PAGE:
Defining Moments-Opening remarks Natalie Knight

Event Date: 
September 2008
Event Information: 

Defining Moments Opening Speech
By Natalie Knight

South Africans can well lay claim to the distinction of living in interesting times, and it certainly is exciting to watch history unfold.

Willy nilly, we have just experienced another Defining Moment as the newspapers screamed out the head-line’ Zuma Wins ‘. We will look back on September, 12 2008 as another turning point in South African history, when the twin towers of S. African law and justice were put under pressure.

Prophetically Sally Thompson chose the name Defining Moments to describe the art exhibition you are viewing here today as the artists have captured many of these moments and preserved them for all time.

This exhibition is a sequel to the show held at the Constitutional Court in July – where we celebrated the 90th birthday of our beloved Nelson Mandela. We have expanded the horizons considerably, adding new works and encompassing other memorable moments in South African history as well.

A feature of Defining Moments is the inclusion of major works by Jurgen Schadeberg, a photographer who arrived in S.Africa in 1950 and worked at the Drum Magazine. He has an incredible eye and always seemed to be in the right place at the right time. Unfortunately, he could not be here today as he is now living in Europe (and selling his work in Euros)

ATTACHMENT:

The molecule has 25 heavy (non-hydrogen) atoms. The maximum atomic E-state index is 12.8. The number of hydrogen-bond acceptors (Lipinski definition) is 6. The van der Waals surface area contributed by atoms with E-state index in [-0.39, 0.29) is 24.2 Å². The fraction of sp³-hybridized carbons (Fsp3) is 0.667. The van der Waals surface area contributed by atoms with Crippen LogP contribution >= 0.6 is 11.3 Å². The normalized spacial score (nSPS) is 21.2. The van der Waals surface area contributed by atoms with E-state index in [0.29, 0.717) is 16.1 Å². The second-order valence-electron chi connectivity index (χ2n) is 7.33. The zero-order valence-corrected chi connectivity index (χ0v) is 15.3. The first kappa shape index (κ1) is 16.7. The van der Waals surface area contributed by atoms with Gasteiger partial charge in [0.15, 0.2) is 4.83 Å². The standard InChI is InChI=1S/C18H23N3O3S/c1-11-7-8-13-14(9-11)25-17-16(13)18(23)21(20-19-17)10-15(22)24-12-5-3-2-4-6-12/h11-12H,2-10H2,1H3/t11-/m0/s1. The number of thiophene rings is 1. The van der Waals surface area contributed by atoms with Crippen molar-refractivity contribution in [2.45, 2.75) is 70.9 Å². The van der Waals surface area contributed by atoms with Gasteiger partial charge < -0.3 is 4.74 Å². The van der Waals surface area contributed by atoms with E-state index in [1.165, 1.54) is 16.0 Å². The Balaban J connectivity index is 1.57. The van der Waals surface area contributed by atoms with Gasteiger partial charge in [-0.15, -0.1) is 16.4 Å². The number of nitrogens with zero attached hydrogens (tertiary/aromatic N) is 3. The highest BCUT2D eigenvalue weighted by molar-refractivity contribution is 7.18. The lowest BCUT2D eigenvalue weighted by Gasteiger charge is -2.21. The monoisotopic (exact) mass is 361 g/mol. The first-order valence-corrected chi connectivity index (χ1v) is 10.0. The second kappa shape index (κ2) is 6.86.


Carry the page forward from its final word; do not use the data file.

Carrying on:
Jurgen says of photo number 1 “…when Mandela thought I had finished taking the pictures in his cell he relaxed somewhat, and turned around to smile.”

The Mandela smile is one which has captured the hearts of people around the world.
My husband Zamie and I were trying to work out if there was ever a leader who had commanded such universal love and respect as our Madiba. Consider that almost every powerful leader from Moses, to Napoleon, to Jack Kennedy who were all greatly revered by their followers nevertheless all had powerful detractors.
Nelson Mandela with his policy of forgiveness and reconciliation is unique and this is depicted on the exhibition.

We have a photograph of Madiba and Graca’s reaction to the works at the Constitutional Court at a private viewing of the show forging his enemies, his prison warder and even his ex wife (see pic with Winnie)

Mandela’s staff, ever protective, insisted that should be no-one could be present at the private viewing except a few of the Judges of the Con. Court.
We respected this requirement. Only Susan Woolf was fortunate enough to meet him but after seeing the show he expressed a desire to meet me and the other artists. We all had a wonderful visit to the Foundation. Talking about smiles – look at these smiles on the faces of the artists. What a gracious man.

In the next room on the right are Susan Woolf’s conceptual pieces.
The work, Witness: Shadow of Ubuntu requires careful study.
You will see 11 abstract shapes, carved in different woods.
This is a small sculpture of a proposed major public art work where each piece will be made of steel or aluminum approx 3 and half meters high. The total set of 11 sculptures will be about 30 meters in width. It should be set in a valley or a huge open space. The eleven sculptures which represent Witnesses, will tower above the visitors that walk amongst them.